in the form of a T. The front or horizontal portion of the T was designed as a residence and was used as such by Mrs. Angus and her husband. The vertical portion of the T, which represents the greater part of the building, was designed for the manufacture of perfume and was used as such down to sometime in 1957, when that use was discontinued because of the death of Mr. Angus. This building was constructed on a concrete slab and has ceilings ten to eleven feet high. The commercial part of the building has windows located high in the wall, near the ceiling. In this part there are rooms for mixing, packaging, storing and selling perfume. The building is attractively designed so that viewed from the front it appears to be a substantial and costly residence. The original cost of this building was $60,000. To "reconstruct and rearrange" it for residential purposes would be "impractical and unreasonable because of the nature of the construction" and the cost of doing so would be about $35,000.
At about the time when Mrs. Angus and her husband constructed the buildings mentioned above the Swansea water district constructed a building on the southerly side of Wilbur Avenue (directly opposite the Angus property) which is used for an office, shop, garage and store yard.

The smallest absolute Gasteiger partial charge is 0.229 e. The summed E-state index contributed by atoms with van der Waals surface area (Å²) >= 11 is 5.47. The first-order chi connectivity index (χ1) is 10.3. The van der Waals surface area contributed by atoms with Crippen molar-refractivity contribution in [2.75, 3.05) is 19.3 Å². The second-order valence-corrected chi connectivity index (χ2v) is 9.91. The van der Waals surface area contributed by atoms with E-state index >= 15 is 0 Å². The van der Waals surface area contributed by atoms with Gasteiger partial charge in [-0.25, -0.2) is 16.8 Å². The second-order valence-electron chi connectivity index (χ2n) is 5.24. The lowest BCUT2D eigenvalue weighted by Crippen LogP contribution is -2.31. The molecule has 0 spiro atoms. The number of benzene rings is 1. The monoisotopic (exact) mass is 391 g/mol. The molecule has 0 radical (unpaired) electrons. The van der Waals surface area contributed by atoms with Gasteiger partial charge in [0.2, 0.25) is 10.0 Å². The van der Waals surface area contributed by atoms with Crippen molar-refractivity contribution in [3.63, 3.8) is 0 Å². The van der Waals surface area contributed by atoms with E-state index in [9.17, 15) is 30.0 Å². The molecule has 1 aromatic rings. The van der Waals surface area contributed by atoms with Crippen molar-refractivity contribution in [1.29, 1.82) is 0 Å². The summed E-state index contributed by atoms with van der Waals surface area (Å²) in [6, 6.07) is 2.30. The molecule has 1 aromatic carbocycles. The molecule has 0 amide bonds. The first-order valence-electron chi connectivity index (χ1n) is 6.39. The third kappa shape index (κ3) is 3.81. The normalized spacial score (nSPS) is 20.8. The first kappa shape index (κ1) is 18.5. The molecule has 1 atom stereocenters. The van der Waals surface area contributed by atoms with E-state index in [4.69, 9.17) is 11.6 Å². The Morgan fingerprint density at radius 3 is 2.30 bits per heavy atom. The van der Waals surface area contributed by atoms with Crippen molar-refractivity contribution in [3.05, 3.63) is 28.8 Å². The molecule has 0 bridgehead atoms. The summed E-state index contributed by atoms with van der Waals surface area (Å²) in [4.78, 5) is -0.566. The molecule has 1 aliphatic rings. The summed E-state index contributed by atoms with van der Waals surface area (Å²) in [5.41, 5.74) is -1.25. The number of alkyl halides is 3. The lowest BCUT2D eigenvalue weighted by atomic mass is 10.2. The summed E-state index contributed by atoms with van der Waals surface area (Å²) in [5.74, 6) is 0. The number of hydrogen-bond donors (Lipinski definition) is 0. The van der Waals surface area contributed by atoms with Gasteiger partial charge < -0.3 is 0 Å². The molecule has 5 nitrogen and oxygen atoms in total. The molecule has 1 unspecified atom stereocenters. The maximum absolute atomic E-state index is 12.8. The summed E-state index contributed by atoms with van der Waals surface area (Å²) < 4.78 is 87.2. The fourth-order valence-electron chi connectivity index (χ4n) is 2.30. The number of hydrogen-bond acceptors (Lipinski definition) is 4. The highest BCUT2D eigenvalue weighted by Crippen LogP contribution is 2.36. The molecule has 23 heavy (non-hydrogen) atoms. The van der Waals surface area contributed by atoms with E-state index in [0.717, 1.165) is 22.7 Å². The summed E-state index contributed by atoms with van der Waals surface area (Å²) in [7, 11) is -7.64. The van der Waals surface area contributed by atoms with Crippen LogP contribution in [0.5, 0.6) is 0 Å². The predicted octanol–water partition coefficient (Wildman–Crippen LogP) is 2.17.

During the year 1950 two of the plaintiffs, Eaton and Thompson, built houses two hundred and three hundred feet, respectively, from the locus for which the variance is sought. The other plaintiffs live in the neighborhood, but farther away. With the exception of the Swansea water district office and yard mentioned above, the only other commercial uses in the vicinity of the locus were a hairdressing establishment and a fish and quahaug market, the latter being one thousand feet from the locus. The remainder of the area surrounding the locus for at least a mile was devoted to residential purposes.
In the fall of 1953 the town of Swansea adopted a zoning by-law, under which a major portion of the town, including the locus, was placed in a so called rural and residential district. A few commercial uses of a minor nature are permitted
in such a district but these do not include a restaurant.